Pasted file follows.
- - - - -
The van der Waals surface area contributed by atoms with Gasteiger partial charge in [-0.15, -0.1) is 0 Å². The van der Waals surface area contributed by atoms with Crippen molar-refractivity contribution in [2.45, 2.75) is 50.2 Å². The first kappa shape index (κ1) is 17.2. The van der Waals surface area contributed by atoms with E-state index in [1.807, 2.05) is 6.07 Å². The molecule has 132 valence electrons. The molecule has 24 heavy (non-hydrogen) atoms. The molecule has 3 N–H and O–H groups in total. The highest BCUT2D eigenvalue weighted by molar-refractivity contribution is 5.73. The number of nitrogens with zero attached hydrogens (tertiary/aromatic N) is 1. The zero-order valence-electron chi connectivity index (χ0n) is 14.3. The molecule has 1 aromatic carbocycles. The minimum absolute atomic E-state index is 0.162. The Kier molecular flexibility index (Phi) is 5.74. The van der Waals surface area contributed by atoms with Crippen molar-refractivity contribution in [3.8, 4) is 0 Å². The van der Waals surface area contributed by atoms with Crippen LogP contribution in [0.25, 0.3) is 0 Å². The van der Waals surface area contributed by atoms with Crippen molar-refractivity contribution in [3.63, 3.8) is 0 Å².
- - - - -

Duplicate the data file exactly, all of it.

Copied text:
The van der Waals surface area contributed by atoms with Gasteiger partial charge in [-0.15, -0.1) is 0 Å². The van der Waals surface area contributed by atoms with Crippen molar-refractivity contribution in [2.45, 2.75) is 50.2 Å². The first kappa shape index (κ1) is 17.2. The van der Waals surface area contributed by atoms with E-state index in [1.807, 2.05) is 6.07 Å². The molecule has 132 valence electrons. The molecule has 24 heavy (non-hydrogen) atoms. The molecule has 3 N–H and O–H groups in total. The highest BCUT2D eigenvalue weighted by molar-refractivity contribution is 5.73. The number of nitrogens with zero attached hydrogens (tertiary/aromatic N) is 1. The zero-order valence-electron chi connectivity index (χ0n) is 14.3. The molecule has 1 aromatic carbocycles. The minimum absolute atomic E-state index is 0.162. The Kier molecular flexibility index (Phi) is 5.74. The van der Waals surface area contributed by atoms with Crippen molar-refractivity contribution in [3.8, 4) is 0 Å². The van der Waals surface area contributed by atoms with Crippen LogP contribution in [0.25, 0.3) is 0 Å². The van der Waals surface area contributed by atoms with Crippen molar-refractivity contribution in [3.63, 3.8) is 0 Å².